TERRE HAUTE —
An entrepreneur is a person who sees opportunity where others do not.
Chad and Natalie Overton are definitely entrepreneurs.
The couple, both Indiana State University graduates, recently saw a shining business opportunity in the form of a rotting, fire-damaged and garbage-filled two-story home close to the ISU campus on North Sixth Street.
“There were some nasty things in there,” Chad said.
The home was condemned by city officials after a fire; it then sat vacant for several years. During that time, scavengers stripped its plumbing and electrical wiring. And the home’s basement filled with garbage – literally to the rafters.
Now, after about a 90-day restoration, the home looks like something out of Better Homes and Gardens. The exterior has a new roof, new siding and fresh paint. And the inside has new “everything.”
“There’s not a thing in here that’s old,” Chad said, standing in one of the home’s upstairs bedrooms that looks out on two nearby ISU fraternity houses. Only a few wall and ceiling joists from the original home remain.
The Overtons own SERVPRO, a damage restoration company, so they have plenty of experience with fixing up badly damaged houses. But this home needed more attention than your average fixer-upper.
“We have a number of [homes on the city’s condemned list] that get rehabbed,” said Dean Branson, real estate administrator for the Terre Haute Department of Redevelopment, which deals with condemned and unsafe structures in the city. “But this was one of the most extreme rehabs you’ll find.”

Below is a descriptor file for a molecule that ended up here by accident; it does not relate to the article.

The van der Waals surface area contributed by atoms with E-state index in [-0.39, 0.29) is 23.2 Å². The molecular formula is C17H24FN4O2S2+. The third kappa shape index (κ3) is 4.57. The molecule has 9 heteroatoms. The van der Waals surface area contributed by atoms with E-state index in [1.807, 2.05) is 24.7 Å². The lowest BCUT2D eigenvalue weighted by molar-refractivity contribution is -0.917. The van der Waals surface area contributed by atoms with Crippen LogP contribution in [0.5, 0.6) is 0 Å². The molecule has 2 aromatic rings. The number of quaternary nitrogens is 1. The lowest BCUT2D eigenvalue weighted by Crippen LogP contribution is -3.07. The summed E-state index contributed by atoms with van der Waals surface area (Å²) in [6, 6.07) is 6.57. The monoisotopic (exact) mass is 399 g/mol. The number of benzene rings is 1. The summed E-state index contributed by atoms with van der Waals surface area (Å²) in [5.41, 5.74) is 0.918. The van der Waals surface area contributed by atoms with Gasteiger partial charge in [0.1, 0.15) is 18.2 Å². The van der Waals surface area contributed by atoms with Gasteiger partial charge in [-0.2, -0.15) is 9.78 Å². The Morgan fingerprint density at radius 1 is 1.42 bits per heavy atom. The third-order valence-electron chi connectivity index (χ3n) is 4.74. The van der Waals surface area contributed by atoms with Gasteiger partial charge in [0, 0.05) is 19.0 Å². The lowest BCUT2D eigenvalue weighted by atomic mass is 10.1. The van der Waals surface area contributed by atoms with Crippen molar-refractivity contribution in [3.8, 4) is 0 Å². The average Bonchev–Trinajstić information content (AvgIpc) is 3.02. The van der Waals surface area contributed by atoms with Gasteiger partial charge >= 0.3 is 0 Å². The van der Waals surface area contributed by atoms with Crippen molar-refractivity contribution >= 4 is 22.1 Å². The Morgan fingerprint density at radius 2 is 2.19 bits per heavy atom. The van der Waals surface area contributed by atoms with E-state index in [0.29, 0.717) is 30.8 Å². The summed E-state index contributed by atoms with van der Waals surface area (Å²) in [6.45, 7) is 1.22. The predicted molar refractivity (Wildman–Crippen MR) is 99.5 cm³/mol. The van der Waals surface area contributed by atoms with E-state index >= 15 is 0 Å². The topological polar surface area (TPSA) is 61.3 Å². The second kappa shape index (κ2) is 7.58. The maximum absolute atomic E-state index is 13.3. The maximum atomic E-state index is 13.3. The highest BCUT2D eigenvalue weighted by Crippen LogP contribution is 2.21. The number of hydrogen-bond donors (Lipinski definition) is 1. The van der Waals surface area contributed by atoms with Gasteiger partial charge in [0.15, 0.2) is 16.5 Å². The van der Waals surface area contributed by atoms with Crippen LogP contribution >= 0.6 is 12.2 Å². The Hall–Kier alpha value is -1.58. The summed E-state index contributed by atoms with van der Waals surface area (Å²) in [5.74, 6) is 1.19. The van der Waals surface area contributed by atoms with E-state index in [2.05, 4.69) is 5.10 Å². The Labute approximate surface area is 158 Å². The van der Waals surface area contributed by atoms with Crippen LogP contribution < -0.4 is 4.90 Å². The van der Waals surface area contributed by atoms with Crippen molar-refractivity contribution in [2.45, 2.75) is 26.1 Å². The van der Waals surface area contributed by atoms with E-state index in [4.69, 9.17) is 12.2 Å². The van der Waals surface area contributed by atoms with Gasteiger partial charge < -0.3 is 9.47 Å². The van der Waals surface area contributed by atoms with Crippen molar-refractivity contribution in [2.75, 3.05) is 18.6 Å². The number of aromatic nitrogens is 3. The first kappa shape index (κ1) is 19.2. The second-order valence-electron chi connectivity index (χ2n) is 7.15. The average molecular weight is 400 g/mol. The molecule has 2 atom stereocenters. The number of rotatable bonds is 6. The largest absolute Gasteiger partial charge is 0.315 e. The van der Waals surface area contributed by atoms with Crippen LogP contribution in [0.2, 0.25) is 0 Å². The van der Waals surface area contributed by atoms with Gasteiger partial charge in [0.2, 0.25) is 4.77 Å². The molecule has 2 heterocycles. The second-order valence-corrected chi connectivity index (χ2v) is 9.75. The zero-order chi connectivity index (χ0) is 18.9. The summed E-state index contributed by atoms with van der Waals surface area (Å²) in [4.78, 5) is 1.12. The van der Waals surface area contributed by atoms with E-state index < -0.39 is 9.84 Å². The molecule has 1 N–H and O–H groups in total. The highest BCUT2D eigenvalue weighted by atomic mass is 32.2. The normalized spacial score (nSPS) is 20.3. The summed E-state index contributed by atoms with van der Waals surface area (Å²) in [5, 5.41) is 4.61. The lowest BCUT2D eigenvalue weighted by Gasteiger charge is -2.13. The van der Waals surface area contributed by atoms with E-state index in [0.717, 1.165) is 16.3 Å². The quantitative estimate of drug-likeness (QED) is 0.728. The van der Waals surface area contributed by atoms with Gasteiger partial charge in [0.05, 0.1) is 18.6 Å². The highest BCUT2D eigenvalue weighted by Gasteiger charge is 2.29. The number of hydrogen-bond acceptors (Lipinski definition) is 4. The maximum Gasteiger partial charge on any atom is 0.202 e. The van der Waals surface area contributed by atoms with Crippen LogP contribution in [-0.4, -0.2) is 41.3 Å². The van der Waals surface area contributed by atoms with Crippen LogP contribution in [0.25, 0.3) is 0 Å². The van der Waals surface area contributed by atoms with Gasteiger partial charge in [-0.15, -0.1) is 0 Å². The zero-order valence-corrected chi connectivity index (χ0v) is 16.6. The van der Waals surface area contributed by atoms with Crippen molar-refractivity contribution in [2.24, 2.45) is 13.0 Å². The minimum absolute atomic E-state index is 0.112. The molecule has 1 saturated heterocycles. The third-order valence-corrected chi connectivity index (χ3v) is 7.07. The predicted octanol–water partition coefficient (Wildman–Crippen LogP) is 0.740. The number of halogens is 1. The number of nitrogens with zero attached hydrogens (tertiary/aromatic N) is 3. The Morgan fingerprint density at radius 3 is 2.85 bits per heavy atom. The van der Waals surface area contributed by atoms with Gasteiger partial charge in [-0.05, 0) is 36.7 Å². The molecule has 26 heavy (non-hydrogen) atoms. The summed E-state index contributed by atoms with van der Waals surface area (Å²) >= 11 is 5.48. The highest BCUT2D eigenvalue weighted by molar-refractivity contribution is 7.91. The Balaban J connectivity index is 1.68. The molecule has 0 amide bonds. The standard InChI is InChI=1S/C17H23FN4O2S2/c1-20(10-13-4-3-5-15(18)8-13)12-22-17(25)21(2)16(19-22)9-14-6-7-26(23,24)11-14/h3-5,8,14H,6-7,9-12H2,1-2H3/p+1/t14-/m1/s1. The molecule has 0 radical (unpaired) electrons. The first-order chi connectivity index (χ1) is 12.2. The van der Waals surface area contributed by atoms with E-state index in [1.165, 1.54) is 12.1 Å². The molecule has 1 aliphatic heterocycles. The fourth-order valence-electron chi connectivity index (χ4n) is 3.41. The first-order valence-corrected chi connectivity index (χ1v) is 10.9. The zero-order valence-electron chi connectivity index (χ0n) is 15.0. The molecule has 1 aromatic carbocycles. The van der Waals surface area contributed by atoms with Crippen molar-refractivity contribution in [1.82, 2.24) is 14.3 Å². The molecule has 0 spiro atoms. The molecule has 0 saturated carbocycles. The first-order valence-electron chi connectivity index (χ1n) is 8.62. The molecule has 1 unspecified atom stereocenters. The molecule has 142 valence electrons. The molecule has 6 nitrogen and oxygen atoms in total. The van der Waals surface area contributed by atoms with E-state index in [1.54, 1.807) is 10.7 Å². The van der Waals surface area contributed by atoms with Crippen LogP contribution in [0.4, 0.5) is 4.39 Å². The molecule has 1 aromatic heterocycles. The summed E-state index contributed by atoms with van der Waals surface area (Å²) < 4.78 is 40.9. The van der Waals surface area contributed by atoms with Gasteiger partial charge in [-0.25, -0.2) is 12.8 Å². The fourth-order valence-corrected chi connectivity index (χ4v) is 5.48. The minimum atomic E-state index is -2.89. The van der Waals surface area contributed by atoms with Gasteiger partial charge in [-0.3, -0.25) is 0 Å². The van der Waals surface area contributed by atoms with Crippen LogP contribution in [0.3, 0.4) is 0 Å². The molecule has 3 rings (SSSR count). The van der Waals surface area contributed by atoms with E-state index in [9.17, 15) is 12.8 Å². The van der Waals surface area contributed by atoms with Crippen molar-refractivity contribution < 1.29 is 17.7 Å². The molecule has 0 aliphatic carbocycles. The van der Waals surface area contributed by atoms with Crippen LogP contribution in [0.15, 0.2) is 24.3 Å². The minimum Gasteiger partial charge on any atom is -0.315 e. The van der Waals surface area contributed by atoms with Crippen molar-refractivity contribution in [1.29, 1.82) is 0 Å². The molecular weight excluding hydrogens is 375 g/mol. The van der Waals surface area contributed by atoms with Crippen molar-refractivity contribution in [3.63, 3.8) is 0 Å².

The house stands between two existing homes on North Sixth Street, about one block north of Tippecanoe Street. The neighborhood is teeming with ISU students. The Overtons, after providing housing for Rose-Hulman students on the city’s east side, are looking to supply housing opportunities for people working or studying at ISU, they said.
Workers were still putting the finishing touches on the house Thursday, but three new tenants are expected to move in this week. One works at nearby Union Hospital, while the others work or study at ISU, the Overtons said.
The Overtons “did a great job on it,” said Dan Bell, lead inspector for the City of Terre Haute. After a final inspection, the house was removed from the city’s “condemned” property list Thursday morning, he noted.
In order for any home to get removed from the condemned list, it must be brought up to all applicable building codes, Bell said. That can be an expensive proposition.
There are currently about 300 condemned houses in Terre Haute and about 80 other homes awaiting demolition, Bell said. If not for the Overtons’ investment in the house on Sixth Street, it would have likely made the city’s “demo” list next month, he said.
Chad Overton estimates the rehab of the home cost about $90,000 and took about 15 people around three months of work. SERVPRO employees did the cleanup and the company acted as the job’s general contractor, he said.
The Overtons said they feel strongly about improving housing opportunities and the appearance of the neighborhoods near their alma mater.
“I wouldn’t have wanted my kids anywhere around it,” Chad said of the way the house used to look. “No one would.”
Awaiting the new tenants of the house are a brand new kitchen; three bedrooms, each with its own new bathroom. There is also a half-bathroom, hardwood floors in the kitchen and dining room, and a large common room generously lighted by four large windows.
“It doesn’t happen very often” that a condemned home is saved and taken off the city’s condemned list, Bell said. “But anytime we can save a house, that’s better than tearing it down.”
Reporter Arthur Foulkes can be reached at (812) 231-4232 or firstname.lastname@example.org.
TERRE HAUTE —
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